Technology and Policy in Decision Support Systems

by Marc Demarest,
CEO of Noumenal, Inc.


Data warehousing, data marting, online analytical processing (OLAP) – these terms dominate discussions of enterprise decision support systems (DSS). At the same time, it is becoming increasingly clear that none of these product categories has a particularly stellar track record for improving the quality or quantity of commercial decisions. This is so because none of the technological answers to the commercial decision-making problem focuses on decision-making processes themselves -- on the entirety of the decision-making problem – which are as much matters of policy as they are of technology. This article discusses the evolution of the data warehousing marketplace from data infrastructure to enterprise decision support systems, focusing on the decision-making process as the design center for effective DSS environments.

Introduction: Plumbers or Decision Process Designers?

Examining the terms a community uses to describe its work can tell us a great deal about what that community believes about its mission, focus and objectives.

Consider the “data warehousing market”. In 1995, a survey of key terms used in well over 75,000 articles from approximately 150 IT trade press publications in Computer Select revealed the following statistics for that database. Over a 12 month period, data warehouse averaged 21 articles per month, data warehousing, 20 articles per month, decision support, 66 articles per month, DSS, 12 articles per month, and OLAP, 7 articles per month. A similar analysis, run on the same database in December 1997 for the prior 12 months, revealed different statistics. In that search, the term data warehouse averaged 72 articles per month, a 246% increase, data warehousing, 89 articles per month, a 336% increase, decision support, 64 articles per month, a 3% decrease, DSS, 20 articles per month, a 59% increase and OLAP, 31 articles per month, a 339% increase.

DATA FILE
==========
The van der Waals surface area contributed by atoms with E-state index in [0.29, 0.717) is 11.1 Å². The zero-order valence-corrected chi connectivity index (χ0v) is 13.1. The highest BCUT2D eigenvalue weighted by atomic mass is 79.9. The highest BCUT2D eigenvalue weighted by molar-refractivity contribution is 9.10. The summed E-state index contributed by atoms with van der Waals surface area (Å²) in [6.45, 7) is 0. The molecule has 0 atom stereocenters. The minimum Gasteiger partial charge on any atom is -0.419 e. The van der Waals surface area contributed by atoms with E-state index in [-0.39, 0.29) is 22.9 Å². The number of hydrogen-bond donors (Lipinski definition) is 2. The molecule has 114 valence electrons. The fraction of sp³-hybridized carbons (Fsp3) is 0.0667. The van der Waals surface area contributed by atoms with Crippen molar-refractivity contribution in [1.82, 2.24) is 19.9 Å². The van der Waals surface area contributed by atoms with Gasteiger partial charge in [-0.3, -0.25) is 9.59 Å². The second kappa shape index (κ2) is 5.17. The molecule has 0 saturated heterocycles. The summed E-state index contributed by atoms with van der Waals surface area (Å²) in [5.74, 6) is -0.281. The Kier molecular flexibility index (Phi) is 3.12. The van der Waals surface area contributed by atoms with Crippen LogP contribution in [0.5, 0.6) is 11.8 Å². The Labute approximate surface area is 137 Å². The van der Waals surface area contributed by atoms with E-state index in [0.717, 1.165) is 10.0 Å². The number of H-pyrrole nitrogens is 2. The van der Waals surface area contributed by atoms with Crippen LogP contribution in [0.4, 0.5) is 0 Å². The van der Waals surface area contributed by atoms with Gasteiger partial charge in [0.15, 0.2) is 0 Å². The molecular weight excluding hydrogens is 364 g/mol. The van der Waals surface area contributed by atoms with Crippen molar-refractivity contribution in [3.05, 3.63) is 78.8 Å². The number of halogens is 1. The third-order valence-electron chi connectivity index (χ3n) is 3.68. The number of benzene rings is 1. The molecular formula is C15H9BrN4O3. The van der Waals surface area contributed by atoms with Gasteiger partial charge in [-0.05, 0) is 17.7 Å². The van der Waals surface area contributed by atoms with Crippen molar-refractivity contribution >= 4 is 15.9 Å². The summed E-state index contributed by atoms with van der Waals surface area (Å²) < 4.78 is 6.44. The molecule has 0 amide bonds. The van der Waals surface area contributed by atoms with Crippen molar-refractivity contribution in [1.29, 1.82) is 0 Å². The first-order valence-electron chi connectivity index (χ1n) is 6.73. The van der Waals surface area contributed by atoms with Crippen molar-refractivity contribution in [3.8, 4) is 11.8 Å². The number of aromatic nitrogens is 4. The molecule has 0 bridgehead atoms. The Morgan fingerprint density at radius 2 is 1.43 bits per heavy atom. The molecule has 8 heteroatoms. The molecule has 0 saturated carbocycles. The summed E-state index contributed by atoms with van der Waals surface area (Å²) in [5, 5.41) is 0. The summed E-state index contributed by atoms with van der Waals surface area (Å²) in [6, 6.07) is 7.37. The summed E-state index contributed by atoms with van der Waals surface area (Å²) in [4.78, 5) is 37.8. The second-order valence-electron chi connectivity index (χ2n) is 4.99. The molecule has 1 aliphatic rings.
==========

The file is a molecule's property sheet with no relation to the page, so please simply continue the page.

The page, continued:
In the second analysis, we see that technology terms -- data warehousing and OLAP -- have increased greatly in terms of their use in our collective discussions, but that decision support and DSS were used at about the same frequency. This trend has continued and new terms like business intelligence are now also common.